They never made it.
That's because an over zealous Rochester Police officer arrested the teens.
For what?
For WWB.
Waiting While Black.
Or is it STB?
Standing While Black.
Of course, the Rochester, NY Police department, who has a long history of misconduct and corruption including several high profile controversial arrest videos in just the last couple of years alone, including the arrest of Emily Good, by Rochester Police officer Mario Masic, after Good recorded Masic conducting a racially profiled traffic stop of an African-American motorist, would never admit that their officers are trained to profile African-American citizens for WWB or SWB.
Instead they come up with a b.s. excuse like saying that the three young men were obstructing the flow of pedestrian traffic.
Even though they were standing on a public sidewalk.
Waiting for a bus.
Benny Warr
One-legged amputee
beaten by Rochester Police officers
while waiting for bus.
Reminds me of Benny Warr.
A disabled, African-American, one-legged amputee, who was also waiting for a bus when Rochester, NY Police officers Anthony Liberatore, Joseph Ferrigno, and Mitchell Stewart II pepper sprayed and beat him.
All because according to the officers, Warr ignored their commands to move from the sidewalk.
A public sidewalk.
As in Warr's case, the Rochester, NY Police officer who arrested the teens, claimed that they ignored his order to disperse.
From a public sidewalk.
When the teens tried to explain to the RPD officer that they weren't  loitering, but instead waiting for a bus, the RPD officer arrested them.
"We didn't do nothing," said Raliek Reid.
"We was just trying to go to our scrimmage."
Intetestingly, the Rochester Police report makes no mention of any obscene or foul language or any other sort of disorderly conduct.
"We was just waiting for our bus and he started arresting us," said Wan'Tauhjs Weathers.
According to the teens' coach, Jacob Scott, when he asked the RPD officer to let the teens go, the Rochester Police officer threatened him with arrest.
"He goes on to say, 'If you don't disperse, you're going to get booked as well,'" said Scott.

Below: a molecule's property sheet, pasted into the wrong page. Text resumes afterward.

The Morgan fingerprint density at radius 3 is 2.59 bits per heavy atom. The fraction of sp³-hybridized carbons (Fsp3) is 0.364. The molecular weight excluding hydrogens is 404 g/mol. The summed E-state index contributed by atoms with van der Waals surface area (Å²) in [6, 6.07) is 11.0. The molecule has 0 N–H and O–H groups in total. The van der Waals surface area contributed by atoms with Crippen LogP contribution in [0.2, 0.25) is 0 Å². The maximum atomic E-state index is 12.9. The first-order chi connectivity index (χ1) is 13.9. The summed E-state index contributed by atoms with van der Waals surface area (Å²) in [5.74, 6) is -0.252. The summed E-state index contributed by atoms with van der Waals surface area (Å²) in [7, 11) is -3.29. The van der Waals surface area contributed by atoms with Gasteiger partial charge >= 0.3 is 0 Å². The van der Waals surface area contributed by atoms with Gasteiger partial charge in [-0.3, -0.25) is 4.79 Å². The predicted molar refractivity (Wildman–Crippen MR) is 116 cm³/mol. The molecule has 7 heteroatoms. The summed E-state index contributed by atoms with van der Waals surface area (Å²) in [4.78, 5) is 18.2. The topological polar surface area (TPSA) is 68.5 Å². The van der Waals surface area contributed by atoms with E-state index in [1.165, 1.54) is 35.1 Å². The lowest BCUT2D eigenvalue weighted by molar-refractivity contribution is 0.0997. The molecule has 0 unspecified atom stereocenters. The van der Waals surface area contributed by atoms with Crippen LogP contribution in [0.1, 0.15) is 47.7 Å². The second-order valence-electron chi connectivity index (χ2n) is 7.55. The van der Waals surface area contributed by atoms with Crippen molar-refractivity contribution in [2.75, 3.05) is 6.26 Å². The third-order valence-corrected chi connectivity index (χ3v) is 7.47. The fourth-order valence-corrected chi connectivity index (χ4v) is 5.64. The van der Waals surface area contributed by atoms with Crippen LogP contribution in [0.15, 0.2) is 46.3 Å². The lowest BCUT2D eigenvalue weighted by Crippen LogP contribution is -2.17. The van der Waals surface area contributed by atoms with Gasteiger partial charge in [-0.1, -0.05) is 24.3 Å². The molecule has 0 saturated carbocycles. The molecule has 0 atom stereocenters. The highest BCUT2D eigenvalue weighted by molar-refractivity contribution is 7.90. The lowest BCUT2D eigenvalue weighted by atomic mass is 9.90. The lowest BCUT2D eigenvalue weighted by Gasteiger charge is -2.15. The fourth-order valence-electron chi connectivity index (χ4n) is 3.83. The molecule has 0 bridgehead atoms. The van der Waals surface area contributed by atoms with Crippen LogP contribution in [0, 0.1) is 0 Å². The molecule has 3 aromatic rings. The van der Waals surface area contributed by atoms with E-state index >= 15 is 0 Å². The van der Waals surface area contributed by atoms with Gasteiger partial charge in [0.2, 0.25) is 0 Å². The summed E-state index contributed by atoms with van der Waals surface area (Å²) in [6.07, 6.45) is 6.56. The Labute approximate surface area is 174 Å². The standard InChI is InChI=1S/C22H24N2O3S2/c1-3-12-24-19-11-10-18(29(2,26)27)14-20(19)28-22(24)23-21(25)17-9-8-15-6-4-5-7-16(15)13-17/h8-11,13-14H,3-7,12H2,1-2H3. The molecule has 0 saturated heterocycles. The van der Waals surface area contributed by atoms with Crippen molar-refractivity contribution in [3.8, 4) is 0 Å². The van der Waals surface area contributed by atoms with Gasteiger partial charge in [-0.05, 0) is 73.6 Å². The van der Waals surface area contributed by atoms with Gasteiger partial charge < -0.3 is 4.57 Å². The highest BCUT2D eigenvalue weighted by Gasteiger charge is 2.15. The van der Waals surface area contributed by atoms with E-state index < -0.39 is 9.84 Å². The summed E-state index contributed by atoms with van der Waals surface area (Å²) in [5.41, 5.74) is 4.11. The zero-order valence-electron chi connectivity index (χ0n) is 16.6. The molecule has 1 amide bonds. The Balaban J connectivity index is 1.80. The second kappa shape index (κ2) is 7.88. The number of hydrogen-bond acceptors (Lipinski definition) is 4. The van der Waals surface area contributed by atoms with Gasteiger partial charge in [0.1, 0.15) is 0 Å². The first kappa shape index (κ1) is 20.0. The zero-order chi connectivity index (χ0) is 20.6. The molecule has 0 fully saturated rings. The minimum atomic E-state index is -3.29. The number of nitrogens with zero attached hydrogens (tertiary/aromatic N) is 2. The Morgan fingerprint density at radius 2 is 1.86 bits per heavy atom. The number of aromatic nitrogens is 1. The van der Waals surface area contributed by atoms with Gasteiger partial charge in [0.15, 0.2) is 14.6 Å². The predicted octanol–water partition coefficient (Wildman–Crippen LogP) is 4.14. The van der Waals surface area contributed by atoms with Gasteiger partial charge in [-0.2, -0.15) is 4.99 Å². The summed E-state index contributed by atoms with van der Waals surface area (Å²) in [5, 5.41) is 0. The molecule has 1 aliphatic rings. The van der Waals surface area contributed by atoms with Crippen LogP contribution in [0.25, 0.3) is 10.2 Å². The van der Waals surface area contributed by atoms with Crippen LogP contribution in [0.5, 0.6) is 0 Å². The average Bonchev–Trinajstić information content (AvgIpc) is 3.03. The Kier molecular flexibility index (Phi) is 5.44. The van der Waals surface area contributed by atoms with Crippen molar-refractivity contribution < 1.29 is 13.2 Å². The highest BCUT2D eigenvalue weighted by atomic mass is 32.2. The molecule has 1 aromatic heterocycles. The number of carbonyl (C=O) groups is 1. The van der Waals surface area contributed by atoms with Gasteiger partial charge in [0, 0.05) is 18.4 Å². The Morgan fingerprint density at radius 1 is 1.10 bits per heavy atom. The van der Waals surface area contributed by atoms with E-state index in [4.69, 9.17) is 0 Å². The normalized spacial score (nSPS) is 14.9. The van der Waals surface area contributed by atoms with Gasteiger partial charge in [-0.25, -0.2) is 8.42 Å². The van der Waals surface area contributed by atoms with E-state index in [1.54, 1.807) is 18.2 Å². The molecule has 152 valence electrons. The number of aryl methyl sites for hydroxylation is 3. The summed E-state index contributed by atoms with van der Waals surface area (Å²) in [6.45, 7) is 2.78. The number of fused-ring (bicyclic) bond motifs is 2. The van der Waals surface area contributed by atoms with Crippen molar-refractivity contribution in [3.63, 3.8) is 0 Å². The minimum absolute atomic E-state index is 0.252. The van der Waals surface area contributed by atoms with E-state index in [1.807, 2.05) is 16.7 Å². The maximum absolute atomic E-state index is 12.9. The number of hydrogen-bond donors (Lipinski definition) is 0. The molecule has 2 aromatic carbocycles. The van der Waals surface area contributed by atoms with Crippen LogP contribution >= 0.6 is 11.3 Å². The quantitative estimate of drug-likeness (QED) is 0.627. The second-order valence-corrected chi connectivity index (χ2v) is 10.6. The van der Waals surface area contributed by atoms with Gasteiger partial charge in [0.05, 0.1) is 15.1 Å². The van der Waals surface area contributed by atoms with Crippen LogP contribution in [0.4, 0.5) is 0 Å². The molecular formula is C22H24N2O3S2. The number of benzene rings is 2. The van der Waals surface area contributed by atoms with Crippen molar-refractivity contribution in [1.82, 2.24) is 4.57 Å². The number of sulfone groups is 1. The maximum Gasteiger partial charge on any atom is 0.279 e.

Scott, who is also employed by the Rochester City School District as a guidance counselor, adds, "I said, 'Sir, I'm the adult. I'm their varsity basketball coach. How can you book me? What am I doing wrong? Matter of fact, what are these guys doing wrong?'"
The Edison basketball coach says the incident was not only traumatic for the players who got arrested, but also for others who witnessed it.
"It's a catastrophe," said Coach Scott. 
"These young men were doing nothing wrong, nothing wrong."
"They did exactly what they were supposed to do and still they get arrested. I'm speaking to the officers with dignity ... and still and yet, they see me get treated like nothing."
The players' families had to post $200 bail in order to get their children out of jail for Thanksgiving. 
"They are not bad kids," said Crystal Chapman, one of the teens mother.
"They are awesome boys."
And to think, disgusting incidents like this, committed by those who take an oath to protect and serve, and instead abuse that oath by abusing and violating innocent students doing nothing wrong, is happening in a city with a rich history of civil rights leaders such as Frederick Douglass and Susan B. Anthony, who are both buried in Mount Hope Cemetery, just minutes away from downtown Rochester.
I wonder what Douglass and Anthony would say.
Shame on the Rochester, NY Police department.
Shame on Rochester, NY.


Charges against the three teens have been dropped.

A statement released Tuesday morning by Monroe County District Attorney Sandra Doorley reads:

"After reviewing the facts associated with these arrests, we have decided to dismiss the charges in the interest of justice."

Click Play to watch video of Rochester, NY Police officers beating disabled man waiting for bus.